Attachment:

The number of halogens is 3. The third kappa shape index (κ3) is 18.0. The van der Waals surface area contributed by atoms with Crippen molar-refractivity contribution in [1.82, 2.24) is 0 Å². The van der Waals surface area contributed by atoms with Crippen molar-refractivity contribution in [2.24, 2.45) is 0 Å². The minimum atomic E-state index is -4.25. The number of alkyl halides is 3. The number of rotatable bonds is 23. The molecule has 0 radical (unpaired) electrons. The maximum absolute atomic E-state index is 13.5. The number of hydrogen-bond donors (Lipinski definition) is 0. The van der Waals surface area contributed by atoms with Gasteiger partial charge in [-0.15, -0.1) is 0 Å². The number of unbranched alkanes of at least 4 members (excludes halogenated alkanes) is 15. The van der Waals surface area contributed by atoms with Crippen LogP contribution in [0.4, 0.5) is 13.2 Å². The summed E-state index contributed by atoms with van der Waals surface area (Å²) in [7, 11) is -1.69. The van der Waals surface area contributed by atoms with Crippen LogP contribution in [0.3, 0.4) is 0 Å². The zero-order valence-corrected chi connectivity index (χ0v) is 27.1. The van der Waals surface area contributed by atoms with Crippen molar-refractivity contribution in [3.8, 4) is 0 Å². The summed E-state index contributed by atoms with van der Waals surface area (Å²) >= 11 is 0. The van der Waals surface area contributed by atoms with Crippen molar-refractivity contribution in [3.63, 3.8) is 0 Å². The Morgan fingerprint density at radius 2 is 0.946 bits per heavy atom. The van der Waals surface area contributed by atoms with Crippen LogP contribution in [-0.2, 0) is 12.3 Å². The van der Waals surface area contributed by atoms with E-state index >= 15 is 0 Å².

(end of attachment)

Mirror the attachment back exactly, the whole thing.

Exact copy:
The number of halogens is 3. The third kappa shape index (κ3) is 18.0. The van der Waals surface area contributed by atoms with Crippen molar-refractivity contribution in [1.82, 2.24) is 0 Å². The van der Waals surface area contributed by atoms with Crippen molar-refractivity contribution in [2.24, 2.45) is 0 Å². The minimum atomic E-state index is -4.25. The number of alkyl halides is 3. The number of rotatable bonds is 23. The molecule has 0 radical (unpaired) electrons. The maximum absolute atomic E-state index is 13.5. The number of hydrogen-bond donors (Lipinski definition) is 0. The van der Waals surface area contributed by atoms with Gasteiger partial charge in [-0.15, -0.1) is 0 Å². The number of unbranched alkanes of at least 4 members (excludes halogenated alkanes) is 15. The van der Waals surface area contributed by atoms with Crippen LogP contribution in [0.4, 0.5) is 13.2 Å². The summed E-state index contributed by atoms with van der Waals surface area (Å²) in [7, 11) is -1.69. The van der Waals surface area contributed by atoms with Crippen LogP contribution in [0.3, 0.4) is 0 Å². The zero-order valence-corrected chi connectivity index (χ0v) is 27.1. The van der Waals surface area contributed by atoms with Crippen molar-refractivity contribution in [3.8, 4) is 0 Å². The summed E-state index contributed by atoms with van der Waals surface area (Å²) >= 11 is 0. The van der Waals surface area contributed by atoms with Crippen molar-refractivity contribution in [3.63, 3.8) is 0 Å². The Morgan fingerprint density at radius 2 is 0.946 bits per heavy atom. The van der Waals surface area contributed by atoms with Crippen LogP contribution in [-0.2, 0) is 12.3 Å². The van der Waals surface area contributed by atoms with E-state index >= 15 is 0 Å².